Paula Hawkins and Cecelia Ahern were welcomed into the Nielsen Book Hall of Fame last night at the Specsavers Bestseller Awards.
The Girl on the Train author was given the honour after going “triple platinum” by selling over three million copies of the thriller, while Ahern entered the Hall of Fame after selling over two million units of P.S I Love You.
The event, which took place at the May Fair Hotel in London last night (25th January) and was hosted by BBC presenter Mariella Frostrup, attended by authors, publishers, literary agents and other figures from the book trade, also saw Philippa Gregory and Peter James given honorary Platinum awards for selling six million and five million units respectively, while Lee Child and Sophie Kinsella were also given Platinum gongs.
On receiving his honorary Platinum prize, crime writer James thanked his publisher Pan Macmillan and urged the audience to help persuade non-book readers of the joys of reading. “Please, if we take away one thing tonight, help those who have never had it to discover the magic of books,” he said. He also praised the Nielsen Books awards for honouring “the books people actually want to read” as opposed to those thought worthy by “minority, elitist booksellers”. In accepting her honorary platinum prize, Gregory also thanked the award organisers for honouring sales of books, referring to “the difficulty some of us have with the snobbery of the literary elite”. Noting the high number of women receiving prizes for high sales, she added: “Women’s writing is of enormous importance to our industry. It’s so great to see women’s voices really penetrating popular culture and literary culture as well.” She also thanked her publisher Simon & Schuster and editor Suzanne Baboneau for helping with her success.
The Platinum Bestsellers were dominated by children’s books across the night. Jeff Kinney was given one for Diary of a Wimpy Kid: Rodrick Rules and Diary of a Wimpy Kid: Dog Days and David Walliams for Grandpa’s Great Escape, whilst two Platinum Bestseller Awards were given for Roald Dahl’s Matilda and The Twits. Liz Pichon meanwhile picked up three Silver Awards after three of her titles seold over 250,000 copies, while Tom Fletcher took home two.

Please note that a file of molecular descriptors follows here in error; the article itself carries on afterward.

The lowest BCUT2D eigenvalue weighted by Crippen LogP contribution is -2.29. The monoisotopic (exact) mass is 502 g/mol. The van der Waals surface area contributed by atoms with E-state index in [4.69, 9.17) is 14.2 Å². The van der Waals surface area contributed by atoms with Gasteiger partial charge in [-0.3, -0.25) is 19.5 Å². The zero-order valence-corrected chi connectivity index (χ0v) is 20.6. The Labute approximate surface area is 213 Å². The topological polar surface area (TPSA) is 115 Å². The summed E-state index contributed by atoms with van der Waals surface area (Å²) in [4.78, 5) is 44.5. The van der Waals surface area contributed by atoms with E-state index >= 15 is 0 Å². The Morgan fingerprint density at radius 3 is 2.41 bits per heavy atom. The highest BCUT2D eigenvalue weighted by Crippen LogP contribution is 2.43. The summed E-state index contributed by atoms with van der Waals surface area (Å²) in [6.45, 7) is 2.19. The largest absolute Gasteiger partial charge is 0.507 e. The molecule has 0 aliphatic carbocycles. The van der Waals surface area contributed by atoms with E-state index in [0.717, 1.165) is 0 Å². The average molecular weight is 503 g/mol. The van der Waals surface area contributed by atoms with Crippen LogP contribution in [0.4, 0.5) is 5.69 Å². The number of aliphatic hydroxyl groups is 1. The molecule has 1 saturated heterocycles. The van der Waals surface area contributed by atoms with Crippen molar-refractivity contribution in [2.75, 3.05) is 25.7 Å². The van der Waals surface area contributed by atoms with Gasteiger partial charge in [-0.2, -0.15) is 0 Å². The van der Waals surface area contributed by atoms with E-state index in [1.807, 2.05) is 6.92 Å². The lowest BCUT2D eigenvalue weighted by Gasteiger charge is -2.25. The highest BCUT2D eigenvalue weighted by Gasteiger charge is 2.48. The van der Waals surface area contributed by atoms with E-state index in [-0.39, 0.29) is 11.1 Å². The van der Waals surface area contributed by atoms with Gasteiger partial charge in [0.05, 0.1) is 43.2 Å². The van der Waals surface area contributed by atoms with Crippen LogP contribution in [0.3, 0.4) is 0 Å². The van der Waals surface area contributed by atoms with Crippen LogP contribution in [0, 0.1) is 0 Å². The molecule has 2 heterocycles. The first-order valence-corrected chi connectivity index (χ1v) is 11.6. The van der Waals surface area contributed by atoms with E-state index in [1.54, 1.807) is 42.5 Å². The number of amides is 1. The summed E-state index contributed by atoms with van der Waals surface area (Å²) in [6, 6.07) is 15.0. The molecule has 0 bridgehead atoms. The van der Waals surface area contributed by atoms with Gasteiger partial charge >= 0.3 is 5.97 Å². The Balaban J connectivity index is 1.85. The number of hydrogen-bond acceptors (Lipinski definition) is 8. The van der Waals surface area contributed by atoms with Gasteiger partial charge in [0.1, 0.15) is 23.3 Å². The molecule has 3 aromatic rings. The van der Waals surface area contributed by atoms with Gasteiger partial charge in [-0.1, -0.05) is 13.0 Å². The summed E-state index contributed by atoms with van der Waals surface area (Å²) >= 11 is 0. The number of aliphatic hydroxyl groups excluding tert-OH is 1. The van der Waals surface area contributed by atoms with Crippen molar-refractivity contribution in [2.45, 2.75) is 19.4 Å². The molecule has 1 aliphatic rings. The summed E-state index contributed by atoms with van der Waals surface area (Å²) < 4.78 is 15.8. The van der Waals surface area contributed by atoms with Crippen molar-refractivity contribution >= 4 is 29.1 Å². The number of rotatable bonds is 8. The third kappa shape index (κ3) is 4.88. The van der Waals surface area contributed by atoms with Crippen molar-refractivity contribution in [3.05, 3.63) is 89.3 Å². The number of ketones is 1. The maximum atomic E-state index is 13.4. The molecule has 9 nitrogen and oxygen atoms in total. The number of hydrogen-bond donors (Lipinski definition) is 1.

Fletcher said: “The Christmasaurus has taken me on such an amazing journey so far and with the movie in development it is so exciting to think that this is only the beginning. Picking up this Silver award for a quarter of a million sales is like the icing on the (Christmas) cake.”
Altogether 36 gongs were given for fiction books, with Maggie O’Farrell and Jill Mansell picking up four silver awards each, while C L Taylor was given two.
Other authors to reach Platinum status included Sir Alex Fergusson for My Autobiography and the Hairy Bikers’ Simon King and Dave Myers for The Hairy Dieters as well as Lee Child for the first in his Jack Reacher series, Killing Floor.
The bestselling title of 2017 was Jamie Oliver’s 5 Ingredients, which picked up a Gold Award, with over half a million copies sold since last August.
Andre Breedt, co-managing director, Nielsen Book, said: “Once again, we’re delighted to host and honour some of the bestselling authors the UK has produced. 2017 was another strong year for the industry, with sales keeping pace with the highs we saw in 2016. It was a year adult fiction continued its resurgence alongside the growing success of the domestic children’s book market and it is great to see so many of those authors here tonight.”
Dame Mary Perkins, co-founder of Specsavers, added: “The Specsavers Bestseller Awards, powered by Nielsen, is a wonderful event celebrating the best of the best. It is hugely inspirational to see so many accomplished authors together under one roof, and to be able to champion their achievements. Each and every one of this year’s winners is truly deserving of their accolade. Reading is something that Specsavers is very passionate about, as of course good eyesight plays an essential role in it. We’re delighted to be a part of this important programme for the second year running.”